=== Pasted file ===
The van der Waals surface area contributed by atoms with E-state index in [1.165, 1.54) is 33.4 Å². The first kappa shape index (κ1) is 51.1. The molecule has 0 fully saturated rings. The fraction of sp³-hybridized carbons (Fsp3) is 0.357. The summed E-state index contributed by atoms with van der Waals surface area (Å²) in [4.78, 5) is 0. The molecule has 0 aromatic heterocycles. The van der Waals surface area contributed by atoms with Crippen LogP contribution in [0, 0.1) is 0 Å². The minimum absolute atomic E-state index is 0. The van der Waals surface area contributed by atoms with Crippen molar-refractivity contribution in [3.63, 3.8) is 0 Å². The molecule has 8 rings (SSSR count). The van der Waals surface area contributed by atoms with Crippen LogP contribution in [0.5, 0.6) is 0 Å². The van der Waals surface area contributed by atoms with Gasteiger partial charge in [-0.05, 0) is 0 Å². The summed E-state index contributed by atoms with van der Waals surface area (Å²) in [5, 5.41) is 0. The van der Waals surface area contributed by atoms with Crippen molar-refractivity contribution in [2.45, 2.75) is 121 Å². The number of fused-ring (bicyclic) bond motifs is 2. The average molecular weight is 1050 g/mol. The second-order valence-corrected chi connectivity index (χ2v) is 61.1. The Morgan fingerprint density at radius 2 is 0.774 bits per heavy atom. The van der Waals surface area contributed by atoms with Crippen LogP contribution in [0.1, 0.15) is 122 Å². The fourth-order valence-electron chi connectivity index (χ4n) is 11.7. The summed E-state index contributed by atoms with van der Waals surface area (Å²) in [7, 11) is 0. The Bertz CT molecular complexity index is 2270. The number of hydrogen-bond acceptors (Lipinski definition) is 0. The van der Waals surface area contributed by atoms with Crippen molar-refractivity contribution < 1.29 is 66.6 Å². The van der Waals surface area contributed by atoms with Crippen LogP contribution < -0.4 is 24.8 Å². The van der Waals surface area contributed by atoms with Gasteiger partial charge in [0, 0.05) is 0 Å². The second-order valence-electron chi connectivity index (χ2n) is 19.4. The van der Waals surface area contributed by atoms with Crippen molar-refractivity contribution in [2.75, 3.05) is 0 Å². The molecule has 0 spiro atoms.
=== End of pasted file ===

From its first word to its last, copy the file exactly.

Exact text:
The van der Waals surface area contributed by atoms with E-state index in [1.165, 1.54) is 33.4 Å². The first kappa shape index (κ1) is 51.1. The molecule has 0 fully saturated rings. The fraction of sp³-hybridized carbons (Fsp3) is 0.357. The summed E-state index contributed by atoms with van der Waals surface area (Å²) in [4.78, 5) is 0. The molecule has 0 aromatic heterocycles. The van der Waals surface area contributed by atoms with Crippen LogP contribution in [0, 0.1) is 0 Å². The minimum absolute atomic E-state index is 0. The van der Waals surface area contributed by atoms with Crippen molar-refractivity contribution in [3.63, 3.8) is 0 Å². The molecule has 8 rings (SSSR count). The van der Waals surface area contributed by atoms with Crippen LogP contribution in [0.5, 0.6) is 0 Å². The van der Waals surface area contributed by atoms with Gasteiger partial charge in [-0.05, 0) is 0 Å². The summed E-state index contributed by atoms with van der Waals surface area (Å²) in [5, 5.41) is 0. The van der Waals surface area contributed by atoms with Crippen molar-refractivity contribution in [2.45, 2.75) is 121 Å². The number of fused-ring (bicyclic) bond motifs is 2. The average molecular weight is 1050 g/mol. The second-order valence-corrected chi connectivity index (χ2v) is 61.1. The Morgan fingerprint density at radius 2 is 0.774 bits per heavy atom. The van der Waals surface area contributed by atoms with Crippen LogP contribution in [0.1, 0.15) is 122 Å². The fourth-order valence-electron chi connectivity index (χ4n) is 11.7. The summed E-state index contributed by atoms with van der Waals surface area (Å²) in [7, 11) is 0. The Bertz CT molecular complexity index is 2270. The number of hydrogen-bond acceptors (Lipinski definition) is 0. The van der Waals surface area contributed by atoms with Crippen molar-refractivity contribution < 1.29 is 66.6 Å². The van der Waals surface area contributed by atoms with Crippen LogP contribution < -0.4 is 24.8 Å². The van der Waals surface area contributed by atoms with Gasteiger partial charge in [0, 0.05) is 0 Å². The second-order valence-electron chi connectivity index (χ2n) is 19.4. The van der Waals surface area contributed by atoms with Crippen molar-refractivity contribution in [2.75, 3.05) is 0 Å². The molecule has 0 spiro atoms.